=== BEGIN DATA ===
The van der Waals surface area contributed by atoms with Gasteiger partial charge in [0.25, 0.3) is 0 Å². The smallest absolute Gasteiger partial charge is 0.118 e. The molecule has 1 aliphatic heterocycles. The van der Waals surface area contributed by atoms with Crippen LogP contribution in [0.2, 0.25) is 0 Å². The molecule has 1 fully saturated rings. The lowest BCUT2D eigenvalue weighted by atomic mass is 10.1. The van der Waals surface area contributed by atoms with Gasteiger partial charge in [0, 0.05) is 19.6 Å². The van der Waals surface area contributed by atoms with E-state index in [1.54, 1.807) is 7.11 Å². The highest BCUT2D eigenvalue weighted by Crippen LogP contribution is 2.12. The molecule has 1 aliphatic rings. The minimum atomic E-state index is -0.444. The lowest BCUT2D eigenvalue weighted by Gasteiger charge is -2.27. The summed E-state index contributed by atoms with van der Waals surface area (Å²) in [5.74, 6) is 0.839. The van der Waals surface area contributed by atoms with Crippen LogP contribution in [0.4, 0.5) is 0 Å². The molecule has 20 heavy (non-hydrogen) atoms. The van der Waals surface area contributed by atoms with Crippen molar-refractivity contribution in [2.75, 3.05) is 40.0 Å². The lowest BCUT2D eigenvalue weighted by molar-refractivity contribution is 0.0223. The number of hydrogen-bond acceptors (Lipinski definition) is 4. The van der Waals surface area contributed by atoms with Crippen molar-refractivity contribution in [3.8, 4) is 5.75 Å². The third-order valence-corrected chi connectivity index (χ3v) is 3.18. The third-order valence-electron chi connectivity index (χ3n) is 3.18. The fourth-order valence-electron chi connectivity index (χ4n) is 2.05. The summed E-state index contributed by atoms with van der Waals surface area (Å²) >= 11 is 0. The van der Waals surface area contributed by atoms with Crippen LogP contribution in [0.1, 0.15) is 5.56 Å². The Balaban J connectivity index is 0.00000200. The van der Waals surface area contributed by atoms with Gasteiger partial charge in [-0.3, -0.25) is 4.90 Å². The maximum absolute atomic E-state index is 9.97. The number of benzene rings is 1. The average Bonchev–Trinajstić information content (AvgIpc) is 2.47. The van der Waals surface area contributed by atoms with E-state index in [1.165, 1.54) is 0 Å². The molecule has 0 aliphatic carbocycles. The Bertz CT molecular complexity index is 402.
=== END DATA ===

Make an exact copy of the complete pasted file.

The van der Waals surface area contributed by atoms with Gasteiger partial charge in [0.25, 0.3) is 0 Å². The smallest absolute Gasteiger partial charge is 0.118 e. The molecule has 1 aliphatic heterocycles. The van der Waals surface area contributed by atoms with Crippen LogP contribution in [0.2, 0.25) is 0 Å². The molecule has 1 fully saturated rings. The lowest BCUT2D eigenvalue weighted by atomic mass is 10.1. The van der Waals surface area contributed by atoms with Gasteiger partial charge in [0, 0.05) is 19.6 Å². The van der Waals surface area contributed by atoms with E-state index in [1.54, 1.807) is 7.11 Å². The highest BCUT2D eigenvalue weighted by Crippen LogP contribution is 2.12. The molecule has 1 aliphatic rings. The minimum atomic E-state index is -0.444. The lowest BCUT2D eigenvalue weighted by Gasteiger charge is -2.27. The summed E-state index contributed by atoms with van der Waals surface area (Å²) in [5.74, 6) is 0.839. The van der Waals surface area contributed by atoms with Crippen LogP contribution in [0.4, 0.5) is 0 Å². The molecule has 20 heavy (non-hydrogen) atoms. The van der Waals surface area contributed by atoms with Crippen molar-refractivity contribution in [2.75, 3.05) is 40.0 Å². The lowest BCUT2D eigenvalue weighted by molar-refractivity contribution is 0.0223. The number of hydrogen-bond acceptors (Lipinski definition) is 4. The van der Waals surface area contributed by atoms with Crippen molar-refractivity contribution in [3.8, 4) is 5.75 Å². The third-order valence-corrected chi connectivity index (χ3v) is 3.18. The third-order valence-electron chi connectivity index (χ3n) is 3.18. The fourth-order valence-electron chi connectivity index (χ4n) is 2.05. The summed E-state index contributed by atoms with van der Waals surface area (Å²) >= 11 is 0. The van der Waals surface area contributed by atoms with Crippen LogP contribution in [0.1, 0.15) is 5.56 Å². The Balaban J connectivity index is 0.00000200. The van der Waals surface area contributed by atoms with Gasteiger partial charge in [-0.3, -0.25) is 4.90 Å². The maximum absolute atomic E-state index is 9.97. The number of benzene rings is 1. The average Bonchev–Trinajstić information content (AvgIpc) is 2.47. The van der Waals surface area contributed by atoms with E-state index in [1.165, 1.54) is 0 Å². The molecule has 0 aliphatic carbocycles. The Bertz CT molecular complexity index is 402.